When recalling the Civil War, Georgia, South Carolina, even Pennsylvania spring to mind. These were the scenes of major battles, loss of life, and other than Pennsylvania, antebellum slavery.
But the impetus that catapulted the United States into the bloody civil war focused in a Midwestern location: Kansas. The border between Kansas and Missouri became a battlefield long before the war began in 1861.
By the 1850s, pro-slavery and 'free soilers' or abolition factions were racing to claim the new state of Kansas for themselves. The one with the most population could vote to turn the state toward their own politics so that it could enter the union as a slave or a free state.
Caught in the middle of this were the families. In Barbara Brackman's book Civil War Women, she includes a chapter on Bursheba Fristoe Younger. If you have watched many Westerns -- movies and television, you will have heard of Cole Younger and other outlaws who made the West so wild. Until reading Brackman's account, I didn't realize what motivated those men to turn to such a violent criminal behavior.
Brackman imagines that Bursheba would have chosen the Crown of Thorns pattern to symbolize her "trials in the midst of the worst guerrilla warfare ever to take place in the United States." Perhaps she wouldn't have made hers quite so bright nor set the crowns in this configuration, but as you can see from the photo, it looks like a rather prickly pattern.
Her trials were many. Bursheba's husband, Henry Younger, a good husband by all accounts, promoted slavery in Kansas. He voted in the Kansas territorial elections and was a representative in the first Territorial Legislature which is referred to as the "Bogus Legislature". This legislature held a pro-slavery stance and many members were not Kansas residents.
Once the war broke out, Younger returned to his farm and family only to be targeted as an enemy of the Kansas Free State cause. On July 1862, Henry's dead body was found lying in the road near the Shawnee Indian Mission on the state line. Ironically, the wad of cash found on his body was returned to his wife, eliminating any thought that this was a robbery. It is possible he was killed for the crimes his sons were committing as guerrillas. But their father's death only embittered Cole and Jim and made them more determined to exact retribution.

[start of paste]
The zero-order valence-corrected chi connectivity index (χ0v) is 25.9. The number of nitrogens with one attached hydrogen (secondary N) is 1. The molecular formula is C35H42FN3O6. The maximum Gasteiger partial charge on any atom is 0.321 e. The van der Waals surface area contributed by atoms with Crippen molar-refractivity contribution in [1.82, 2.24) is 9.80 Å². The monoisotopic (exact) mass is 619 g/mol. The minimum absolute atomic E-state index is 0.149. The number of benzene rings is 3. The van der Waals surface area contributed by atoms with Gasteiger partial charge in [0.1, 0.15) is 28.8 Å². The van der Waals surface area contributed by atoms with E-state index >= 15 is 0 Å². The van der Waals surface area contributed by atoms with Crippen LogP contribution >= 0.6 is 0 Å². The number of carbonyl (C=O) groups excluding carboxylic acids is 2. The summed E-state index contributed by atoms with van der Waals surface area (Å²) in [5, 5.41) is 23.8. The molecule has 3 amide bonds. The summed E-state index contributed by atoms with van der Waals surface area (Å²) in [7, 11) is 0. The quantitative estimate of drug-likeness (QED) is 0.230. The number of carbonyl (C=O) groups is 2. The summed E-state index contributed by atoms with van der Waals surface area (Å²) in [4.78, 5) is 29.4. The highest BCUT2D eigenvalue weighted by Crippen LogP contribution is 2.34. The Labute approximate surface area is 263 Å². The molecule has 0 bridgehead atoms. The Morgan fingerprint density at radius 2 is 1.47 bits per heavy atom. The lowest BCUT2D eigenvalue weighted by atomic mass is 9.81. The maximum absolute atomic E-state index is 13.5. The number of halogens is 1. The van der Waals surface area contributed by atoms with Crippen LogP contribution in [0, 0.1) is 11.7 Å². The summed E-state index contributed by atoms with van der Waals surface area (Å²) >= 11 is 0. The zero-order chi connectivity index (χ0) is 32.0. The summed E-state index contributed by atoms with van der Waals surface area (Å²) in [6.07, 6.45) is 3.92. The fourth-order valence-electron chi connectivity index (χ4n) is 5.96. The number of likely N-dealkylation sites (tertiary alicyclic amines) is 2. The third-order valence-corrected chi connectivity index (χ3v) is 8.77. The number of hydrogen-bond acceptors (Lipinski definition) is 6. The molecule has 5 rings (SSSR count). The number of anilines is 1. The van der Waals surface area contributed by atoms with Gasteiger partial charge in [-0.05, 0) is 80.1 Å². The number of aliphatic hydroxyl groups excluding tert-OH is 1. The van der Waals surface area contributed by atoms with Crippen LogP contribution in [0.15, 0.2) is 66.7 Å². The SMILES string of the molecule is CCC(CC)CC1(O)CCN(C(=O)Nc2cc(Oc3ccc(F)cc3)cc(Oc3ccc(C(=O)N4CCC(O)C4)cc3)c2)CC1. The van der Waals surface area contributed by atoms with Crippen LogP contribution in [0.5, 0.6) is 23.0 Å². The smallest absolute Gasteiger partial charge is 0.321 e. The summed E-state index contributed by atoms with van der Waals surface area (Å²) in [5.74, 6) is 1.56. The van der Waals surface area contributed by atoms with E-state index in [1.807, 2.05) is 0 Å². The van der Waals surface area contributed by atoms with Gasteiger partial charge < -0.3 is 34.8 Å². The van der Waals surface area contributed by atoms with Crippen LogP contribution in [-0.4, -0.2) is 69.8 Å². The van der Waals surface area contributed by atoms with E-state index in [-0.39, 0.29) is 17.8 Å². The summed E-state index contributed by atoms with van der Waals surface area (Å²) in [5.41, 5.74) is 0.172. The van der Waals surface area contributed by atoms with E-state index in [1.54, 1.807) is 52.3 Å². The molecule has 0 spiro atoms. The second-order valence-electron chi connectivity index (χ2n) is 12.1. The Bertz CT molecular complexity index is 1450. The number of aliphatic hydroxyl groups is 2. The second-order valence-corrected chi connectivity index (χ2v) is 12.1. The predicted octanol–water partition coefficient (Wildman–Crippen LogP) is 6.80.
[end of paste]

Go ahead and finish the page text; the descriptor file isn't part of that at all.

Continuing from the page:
Bursheba inherited an impressive bit of money and land but with the war, lack of a justice system and outlaws, she couldn't make a profit from the farm Soldiers and bandits stole most of her stock and eventually without Henry, Bursheba lost everything. Federal troops threatened to burn down her house, but they allowed her one more night to spare a sick daughter. The cost -- the next morning Bursheba must put the torch to her own home, which she did.
Probably aided by the guerrillas, she and her four remaining children moved from one relative's house to another, sometimes hiding in the woods and caves along the Little Blue and Sni Rivers, according to Brackman.
In August, 1863, several women died under the rock walls of a collapsing jail where they were being held because of their affiliation with the guerrillas and fugitives. In retribution, 400 Missourians raided the Free-State symbol, Lawrence, Kansas. "In two or three hours, the Missourians murdered 185 men and boys."
Bursheba returned to her home in 1870, but her three sons refused to live within the law. They joined up with some neighbors you may have heard of, the James boys, and robbed banks. Bursheba died at the age of 54, shortly after her youngest son, John, was hung and then cut down just short of death, by a mob trying to get him to tell where his outlaw brothers were.
Crown of thorns definitely would fit the tribulations of one lone woman in a sea of trouble on the Kansas-Missouri border during the Civil War. Although with the wars and turbulence of today, I can see the relevance of the pattern now.
Here's a contemporary paper piecing pattern for the Crown of Thorns by Judy Niemeyer.